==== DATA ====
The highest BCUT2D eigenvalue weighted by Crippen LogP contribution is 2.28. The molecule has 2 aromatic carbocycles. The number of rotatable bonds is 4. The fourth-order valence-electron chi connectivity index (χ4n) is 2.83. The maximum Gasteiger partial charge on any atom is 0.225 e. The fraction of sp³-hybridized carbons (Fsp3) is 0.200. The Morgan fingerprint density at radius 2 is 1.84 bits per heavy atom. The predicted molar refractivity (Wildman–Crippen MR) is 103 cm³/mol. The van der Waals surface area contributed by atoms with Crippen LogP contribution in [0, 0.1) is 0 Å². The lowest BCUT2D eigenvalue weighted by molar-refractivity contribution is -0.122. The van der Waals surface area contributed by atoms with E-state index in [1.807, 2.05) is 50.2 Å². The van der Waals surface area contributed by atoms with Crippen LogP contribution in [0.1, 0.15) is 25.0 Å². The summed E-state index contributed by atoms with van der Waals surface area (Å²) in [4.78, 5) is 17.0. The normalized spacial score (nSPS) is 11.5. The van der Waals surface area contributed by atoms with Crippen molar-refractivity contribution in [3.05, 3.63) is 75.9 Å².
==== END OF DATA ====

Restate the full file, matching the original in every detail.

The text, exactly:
The highest BCUT2D eigenvalue weighted by Crippen LogP contribution is 2.28. The molecule has 2 aromatic carbocycles. The number of rotatable bonds is 4. The fourth-order valence-electron chi connectivity index (χ4n) is 2.83. The maximum Gasteiger partial charge on any atom is 0.225 e. The fraction of sp³-hybridized carbons (Fsp3) is 0.200. The Morgan fingerprint density at radius 2 is 1.84 bits per heavy atom. The predicted molar refractivity (Wildman–Crippen MR) is 103 cm³/mol. The van der Waals surface area contributed by atoms with Crippen LogP contribution in [0, 0.1) is 0 Å². The lowest BCUT2D eigenvalue weighted by molar-refractivity contribution is -0.122. The van der Waals surface area contributed by atoms with E-state index in [1.807, 2.05) is 50.2 Å². The van der Waals surface area contributed by atoms with Crippen LogP contribution in [0.1, 0.15) is 25.0 Å². The summed E-state index contributed by atoms with van der Waals surface area (Å²) in [4.78, 5) is 17.0. The normalized spacial score (nSPS) is 11.5. The van der Waals surface area contributed by atoms with Crippen molar-refractivity contribution in [3.05, 3.63) is 75.9 Å².